Review – Saxon: Battering Ram

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  • Bio: "Somewhere around South Yorkshire, UK there was a band that started life as SOB during 1976 with founder members Graham Oliver and Steve Dawson. This band joined forces with another local band, Coast, featuring Biff Byford on vocals and Paul Quinn on guitar." - Official Website
  • Label: UDR Music
  • Release Date: October 30th, 2015
  • Genre: Hard Rock, Heavy Metal
  • Website: Visit Website
  • Rating (out of 10):

The United Kingdom’s hard rock/NWOBHM legends Saxon are one of the most important figure heads within the style next to the likes of Iron Maiden and Judas Priest. In all, the band has unleashed twenty full-length efforts since settling on this name (originally having formed as Condition back in 1970, then SOB in 1976, and finally as Son of a Bitch for a year starting in 1977), not to mention a plethora of other miscellaneous materials in the years to come. It’s now 2015, three years shy of the band’s fortieth anniversary as Saxon, and we’re given their latest studio album, Battering Ram. But is it the same level of quality long time fans have come to expect, or is it a step in the wrong direction so late in the group’s long-term career.

Much like the band’s most recent output, Battering Ram brings in their signature vintage heavy metal sound full of fantastical atmospheres against a solid, heavy sounding production. Thick riffs and bass chords are matched with a solid drum presence and mid-range clean singing approach, all of which are met with a decent amount of enthusiasm comparable between Hammerfall and Anthrax. There’s little that makes it all that unique sounding an effort in this day and age, but damn if it doesn’t still kick ass in that very Saxon way, all the while holding the most professional, take charge kind of attitude you’d find on recent Helloween and Grave Digger efforts. Those latter statements and comparisons reassure the listener right away that these legends haven’t forgotten how to write some solid material and raise a little hell in the process.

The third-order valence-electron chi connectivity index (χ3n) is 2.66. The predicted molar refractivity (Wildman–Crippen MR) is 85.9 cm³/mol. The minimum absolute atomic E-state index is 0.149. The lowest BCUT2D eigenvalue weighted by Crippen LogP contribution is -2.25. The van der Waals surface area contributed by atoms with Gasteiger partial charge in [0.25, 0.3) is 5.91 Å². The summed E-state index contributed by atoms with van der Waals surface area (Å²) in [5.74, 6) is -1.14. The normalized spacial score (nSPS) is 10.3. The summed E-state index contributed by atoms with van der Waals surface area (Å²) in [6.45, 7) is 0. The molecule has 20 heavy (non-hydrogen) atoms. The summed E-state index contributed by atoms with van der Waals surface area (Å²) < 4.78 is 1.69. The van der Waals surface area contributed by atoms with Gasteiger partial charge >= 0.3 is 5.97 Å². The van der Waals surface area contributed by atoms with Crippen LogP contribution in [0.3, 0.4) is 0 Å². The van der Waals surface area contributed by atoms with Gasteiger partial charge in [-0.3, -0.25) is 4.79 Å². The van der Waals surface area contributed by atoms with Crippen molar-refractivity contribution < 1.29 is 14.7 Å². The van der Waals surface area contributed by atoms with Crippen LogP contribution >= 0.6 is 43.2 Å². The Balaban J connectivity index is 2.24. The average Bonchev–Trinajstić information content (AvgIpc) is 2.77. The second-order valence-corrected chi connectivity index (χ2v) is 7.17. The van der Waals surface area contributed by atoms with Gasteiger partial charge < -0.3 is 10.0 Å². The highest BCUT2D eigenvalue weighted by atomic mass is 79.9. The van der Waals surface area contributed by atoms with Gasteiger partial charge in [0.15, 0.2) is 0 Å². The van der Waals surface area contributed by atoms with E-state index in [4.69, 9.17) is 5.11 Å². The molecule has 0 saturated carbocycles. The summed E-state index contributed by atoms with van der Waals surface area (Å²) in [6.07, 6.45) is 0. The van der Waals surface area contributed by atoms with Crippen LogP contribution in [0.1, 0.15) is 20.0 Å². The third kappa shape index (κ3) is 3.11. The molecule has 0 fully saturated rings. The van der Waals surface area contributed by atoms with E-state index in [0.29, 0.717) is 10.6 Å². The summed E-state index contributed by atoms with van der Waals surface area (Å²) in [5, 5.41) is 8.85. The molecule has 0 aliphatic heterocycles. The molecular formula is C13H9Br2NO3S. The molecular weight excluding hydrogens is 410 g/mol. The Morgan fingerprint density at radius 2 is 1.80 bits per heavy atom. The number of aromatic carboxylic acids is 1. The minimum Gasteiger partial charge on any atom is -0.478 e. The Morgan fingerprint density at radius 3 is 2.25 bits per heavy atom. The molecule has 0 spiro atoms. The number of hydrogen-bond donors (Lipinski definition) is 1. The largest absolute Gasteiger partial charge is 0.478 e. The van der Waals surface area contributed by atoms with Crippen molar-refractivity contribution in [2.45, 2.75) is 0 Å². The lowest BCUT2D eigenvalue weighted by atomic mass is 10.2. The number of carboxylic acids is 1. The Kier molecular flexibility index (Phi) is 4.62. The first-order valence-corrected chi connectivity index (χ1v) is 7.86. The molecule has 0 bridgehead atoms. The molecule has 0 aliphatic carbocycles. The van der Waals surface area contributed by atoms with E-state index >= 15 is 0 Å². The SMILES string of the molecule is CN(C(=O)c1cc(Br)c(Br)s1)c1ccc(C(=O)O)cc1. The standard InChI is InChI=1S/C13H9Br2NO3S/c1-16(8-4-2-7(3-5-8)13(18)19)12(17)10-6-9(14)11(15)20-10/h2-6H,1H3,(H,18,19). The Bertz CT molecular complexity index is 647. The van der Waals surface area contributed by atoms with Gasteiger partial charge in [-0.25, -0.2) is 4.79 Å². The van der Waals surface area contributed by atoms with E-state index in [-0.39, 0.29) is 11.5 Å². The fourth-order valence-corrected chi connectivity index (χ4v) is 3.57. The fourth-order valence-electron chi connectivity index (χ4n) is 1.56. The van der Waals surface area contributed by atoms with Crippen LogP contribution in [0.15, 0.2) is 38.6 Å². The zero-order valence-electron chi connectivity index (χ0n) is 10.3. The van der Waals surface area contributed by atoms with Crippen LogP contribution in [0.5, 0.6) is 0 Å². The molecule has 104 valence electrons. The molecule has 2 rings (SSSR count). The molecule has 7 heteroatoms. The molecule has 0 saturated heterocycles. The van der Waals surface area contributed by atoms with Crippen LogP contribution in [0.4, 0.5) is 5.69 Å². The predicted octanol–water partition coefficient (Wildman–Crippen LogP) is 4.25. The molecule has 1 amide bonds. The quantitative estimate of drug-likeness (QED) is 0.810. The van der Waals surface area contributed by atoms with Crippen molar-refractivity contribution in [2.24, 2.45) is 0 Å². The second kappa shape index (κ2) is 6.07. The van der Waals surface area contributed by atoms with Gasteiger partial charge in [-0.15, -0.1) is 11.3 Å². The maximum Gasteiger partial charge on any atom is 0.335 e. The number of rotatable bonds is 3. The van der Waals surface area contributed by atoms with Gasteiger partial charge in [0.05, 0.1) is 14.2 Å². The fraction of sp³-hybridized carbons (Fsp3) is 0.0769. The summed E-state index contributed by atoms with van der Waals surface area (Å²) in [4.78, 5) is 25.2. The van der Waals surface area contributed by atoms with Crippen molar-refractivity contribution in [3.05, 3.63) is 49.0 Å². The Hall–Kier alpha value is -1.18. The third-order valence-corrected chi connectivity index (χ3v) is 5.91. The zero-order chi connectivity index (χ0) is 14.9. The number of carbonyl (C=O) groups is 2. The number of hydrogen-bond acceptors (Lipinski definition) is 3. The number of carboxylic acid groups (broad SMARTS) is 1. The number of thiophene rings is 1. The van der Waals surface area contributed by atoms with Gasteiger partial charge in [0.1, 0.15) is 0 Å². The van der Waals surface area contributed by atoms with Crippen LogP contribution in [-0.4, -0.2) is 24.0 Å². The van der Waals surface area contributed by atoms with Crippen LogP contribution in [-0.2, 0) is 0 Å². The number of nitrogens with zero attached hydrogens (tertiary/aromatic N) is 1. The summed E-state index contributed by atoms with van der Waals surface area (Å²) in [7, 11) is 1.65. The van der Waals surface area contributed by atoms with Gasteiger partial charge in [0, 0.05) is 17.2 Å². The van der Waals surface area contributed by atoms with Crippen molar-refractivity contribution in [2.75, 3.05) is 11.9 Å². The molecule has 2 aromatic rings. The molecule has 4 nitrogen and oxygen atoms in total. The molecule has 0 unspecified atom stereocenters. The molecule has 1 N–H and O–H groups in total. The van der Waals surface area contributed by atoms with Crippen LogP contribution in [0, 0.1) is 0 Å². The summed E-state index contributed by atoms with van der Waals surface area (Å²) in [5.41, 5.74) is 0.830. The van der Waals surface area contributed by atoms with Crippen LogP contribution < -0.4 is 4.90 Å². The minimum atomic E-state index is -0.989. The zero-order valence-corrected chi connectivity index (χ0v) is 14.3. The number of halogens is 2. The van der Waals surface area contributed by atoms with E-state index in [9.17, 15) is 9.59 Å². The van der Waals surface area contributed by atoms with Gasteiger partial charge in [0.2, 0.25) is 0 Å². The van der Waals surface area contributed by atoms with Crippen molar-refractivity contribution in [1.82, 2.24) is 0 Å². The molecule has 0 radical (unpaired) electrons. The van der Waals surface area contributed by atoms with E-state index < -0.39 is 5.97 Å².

“Battering Ram” has the attitude of Judas Priest wrapped up in faster paced chugging riffs and layered vocals at times. This surrounds a slower, far more melodic chorus that later extends into an impressive guitar solo just after a fairly epic build up that utilizes the clean singing to reinforce the war theme through harmonies meant to represent an urge to bellow out a battle call. “Queen of Hearts”, however, is a bit of a departure. While much of the song carries itself as a traditional heavy metal performance, there’s a hint of progressive metal heading into the gloomy chorus, briefly channeling a Nevermore presence from time to time that works perfectly with the oppressive aura behind the music.

“Top of the World” is a far more melodic endeavor, and it works to create a truly inspiring, upbeat performance, even though the track itself is grounded in a darker tone. The tighter chords in short execution join the lower tones of the bass guitar, the instrument which really pushes this track along when the drums are simpler fills, leading to a chorus that feels rainy, yet empowering. This is largely thanks to the short bursts of energy felt at key moments during it, as well as the quickened pace the rest of the time behind the soothing clean singing that remains the same from start to finish.


But heavy metal isn’t all that Saxon bring to the table this time around, nor should it be all you ever expect from them. “Stand Your Ground”, which is more of an anthem track with some lighter Motorhead-styled technicality in the riffs behind the main verses. It’s a nice touch that gives the song a bit of a rebellious undertone thanks to some punk influence. Then there’s “Three Sheets to the Wind”, which is a high energy feel good rock cut torn straight out of the seventies to mid-eighties that wraps up the album on a much more joyous note. It’s a fun track that the likes of Lynyrd Skynyrd or Deep Purple would unleash on the radio back in the day to plenty of praise.

While Battering Ram as a whole is fantastic save for the audio samples on “Eye of the Storm”, there is one song that just doesn’t work out that well. “Kingdom of the Cross” is a dismal, battle-themed tale of medieval fantasy in the vein of a slow moving Manowar epic complete with harshened spoken word narration (which also appears on “The Devils Footprint” in an Iron Maiden “Number of the Beast” sort of way) and synth effects. While almost literally the polar opposite of “Top of the World”, and a track that should work out in theory, this one is done in by the sombre chorus. the nasal clean singing and guitar notes just sound incredibly unnatural, not to mention out of place.

And that is something that speaks volumes to Saxon as a band. The fact that they are approaching their forty year anniversary and still churn out a quality album like this, albeit one that can stick a little too close to traditional heavy metal structures at times after all these years, really just reaffirms why they’re still in existence and revered as one of the most important bands in the success of the NWOBHM movement back in the day. Saxon may have a storied past, but this new outing is just as refined as some of their most popular earlier releases, if not more so with how natural and professional it all sounds. If you’re new to this beast, Battering Ram is a great place to start exploring these legendary musicians.


Digital review copy of this release provided by UDR Music
via Adrenaline PR.